The interaction of the social class, gender, and ethnic group, along with the concept “triple discrimination,” allows understanding the different modalities from labor insertion of women of immigrant origin. The labor incorporation of the female immigrant is opposed, on one hand, in accordance to their feminine condition, to that of men – whether they are native or immigrants –; on the other hand, in accordance to their condition of immigrants, their labor opportunities are not the same as that of native women. That way, if the perspective of gender is added to the phenomenon of stratification of the work market from the ethnic group, it is stated that, although the set of immigrant population is led to occupations of minor social status, smaller remuneration, and worse labor conditions, are the female immigrants of non-communitarian origin that occupy the last roster: the domestic service – with exception of Chinese women, who mainly are used in catering, and commerce. The female immigrants constitute a species of “sub-segment” of the market of feminine work, more restricted than that of men, relegated to the most emblematic tasks of discrimination for gender reasons.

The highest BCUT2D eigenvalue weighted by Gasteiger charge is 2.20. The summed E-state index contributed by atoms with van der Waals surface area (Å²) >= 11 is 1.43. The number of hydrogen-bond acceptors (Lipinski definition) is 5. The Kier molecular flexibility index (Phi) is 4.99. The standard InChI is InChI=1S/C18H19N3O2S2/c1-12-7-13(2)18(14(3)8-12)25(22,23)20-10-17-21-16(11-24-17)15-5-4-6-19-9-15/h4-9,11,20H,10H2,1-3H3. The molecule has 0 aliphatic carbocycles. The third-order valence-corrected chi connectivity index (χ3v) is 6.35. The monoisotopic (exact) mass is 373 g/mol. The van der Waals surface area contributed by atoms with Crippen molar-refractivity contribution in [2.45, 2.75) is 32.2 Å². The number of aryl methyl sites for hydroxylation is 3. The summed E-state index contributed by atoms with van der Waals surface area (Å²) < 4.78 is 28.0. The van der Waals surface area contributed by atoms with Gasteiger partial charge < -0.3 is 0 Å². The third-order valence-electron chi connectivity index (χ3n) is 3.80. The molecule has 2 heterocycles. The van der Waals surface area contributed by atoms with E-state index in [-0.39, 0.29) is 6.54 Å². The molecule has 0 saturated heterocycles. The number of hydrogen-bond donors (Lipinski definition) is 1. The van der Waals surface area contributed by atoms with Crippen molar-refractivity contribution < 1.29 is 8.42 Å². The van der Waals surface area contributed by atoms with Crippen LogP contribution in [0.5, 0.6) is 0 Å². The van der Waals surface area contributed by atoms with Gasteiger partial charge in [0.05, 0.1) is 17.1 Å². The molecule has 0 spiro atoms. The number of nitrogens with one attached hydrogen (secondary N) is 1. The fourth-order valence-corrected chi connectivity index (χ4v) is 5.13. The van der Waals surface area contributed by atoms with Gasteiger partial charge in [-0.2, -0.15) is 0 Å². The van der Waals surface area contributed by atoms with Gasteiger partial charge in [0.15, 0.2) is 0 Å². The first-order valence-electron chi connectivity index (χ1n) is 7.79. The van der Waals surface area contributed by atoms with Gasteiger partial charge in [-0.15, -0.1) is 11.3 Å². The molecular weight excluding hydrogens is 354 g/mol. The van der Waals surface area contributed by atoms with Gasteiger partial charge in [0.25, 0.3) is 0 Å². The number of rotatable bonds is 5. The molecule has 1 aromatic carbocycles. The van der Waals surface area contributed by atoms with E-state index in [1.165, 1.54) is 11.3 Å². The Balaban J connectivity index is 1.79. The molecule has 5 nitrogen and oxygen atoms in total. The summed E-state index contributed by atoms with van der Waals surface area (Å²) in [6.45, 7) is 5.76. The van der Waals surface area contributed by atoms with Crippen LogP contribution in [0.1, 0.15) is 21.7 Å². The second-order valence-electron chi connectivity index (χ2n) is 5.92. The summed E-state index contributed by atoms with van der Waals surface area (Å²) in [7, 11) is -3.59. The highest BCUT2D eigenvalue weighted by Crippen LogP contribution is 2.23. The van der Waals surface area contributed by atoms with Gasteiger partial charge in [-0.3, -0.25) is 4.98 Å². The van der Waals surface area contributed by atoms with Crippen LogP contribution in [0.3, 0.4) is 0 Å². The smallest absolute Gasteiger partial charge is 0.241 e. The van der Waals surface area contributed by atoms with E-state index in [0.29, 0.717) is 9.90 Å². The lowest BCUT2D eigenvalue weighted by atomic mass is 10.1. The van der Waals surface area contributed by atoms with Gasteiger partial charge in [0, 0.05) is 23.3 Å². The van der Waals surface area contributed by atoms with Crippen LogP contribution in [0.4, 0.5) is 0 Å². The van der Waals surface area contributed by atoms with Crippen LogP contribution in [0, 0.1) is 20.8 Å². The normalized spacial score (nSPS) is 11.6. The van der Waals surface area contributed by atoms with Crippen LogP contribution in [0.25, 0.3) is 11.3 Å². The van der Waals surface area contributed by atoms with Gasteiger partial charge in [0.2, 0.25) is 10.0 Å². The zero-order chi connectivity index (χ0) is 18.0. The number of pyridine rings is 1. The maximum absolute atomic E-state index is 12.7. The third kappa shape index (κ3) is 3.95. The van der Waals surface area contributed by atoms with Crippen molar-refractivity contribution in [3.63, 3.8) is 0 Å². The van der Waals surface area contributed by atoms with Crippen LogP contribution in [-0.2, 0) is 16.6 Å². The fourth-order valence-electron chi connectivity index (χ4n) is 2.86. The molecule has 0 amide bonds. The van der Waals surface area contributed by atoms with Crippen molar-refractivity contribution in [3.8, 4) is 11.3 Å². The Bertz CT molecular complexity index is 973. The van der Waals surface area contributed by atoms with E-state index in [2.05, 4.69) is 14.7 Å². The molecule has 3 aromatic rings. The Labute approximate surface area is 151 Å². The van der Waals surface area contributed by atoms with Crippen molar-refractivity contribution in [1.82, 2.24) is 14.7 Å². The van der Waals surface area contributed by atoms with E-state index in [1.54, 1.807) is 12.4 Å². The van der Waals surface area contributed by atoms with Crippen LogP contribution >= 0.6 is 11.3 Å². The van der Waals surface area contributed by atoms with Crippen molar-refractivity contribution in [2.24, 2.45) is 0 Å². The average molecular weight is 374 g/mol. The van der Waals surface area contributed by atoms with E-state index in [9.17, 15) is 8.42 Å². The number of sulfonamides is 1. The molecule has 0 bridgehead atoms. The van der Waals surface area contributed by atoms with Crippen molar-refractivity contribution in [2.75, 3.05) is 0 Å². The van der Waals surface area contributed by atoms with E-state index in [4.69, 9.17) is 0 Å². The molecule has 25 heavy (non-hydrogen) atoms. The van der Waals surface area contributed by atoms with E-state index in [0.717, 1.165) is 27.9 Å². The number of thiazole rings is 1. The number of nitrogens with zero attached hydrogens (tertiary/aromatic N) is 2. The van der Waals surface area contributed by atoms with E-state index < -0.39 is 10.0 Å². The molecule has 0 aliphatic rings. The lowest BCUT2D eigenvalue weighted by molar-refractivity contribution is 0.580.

For a start, we must clearly know that the labor statistics do not suitably reflect the presence of foreign workers in the work market (Colectivo Ioé 2001b). The labor increase of foreigners to the Social Security do not include those who work in irregular situation, or the immigrant workers who have stopped being legally foreign when obtaining the Spanish nationality. On the other hand, the operation of the data of the 2001 Census of population and houses not only provides information on the type of labor activity that evolves, but in addition, it allows to approach an important proportion of the people in irregular situation, although the data is old – was made during the first semester of 2001 – for a so dynamic and changing phenomenon as migrations are. The Survey of Active Population (EPA), with quarterly appearance, is another statistical instrument to analyze the composition and the dynamics of the work market in Spain. To what concerns to foreign population, its main handicap is that it quantitatively underestimates the foreign people, whether they are in a regular or irregular situation. Throughout this section, we will be centered in the first two sources,  Statistic of foreign workers affiliated with the Social Security and 2001 Census of population and houses, although only percentage will be used and not non-absolute numbers, with the purpose of giving a greater reliability to the presented data.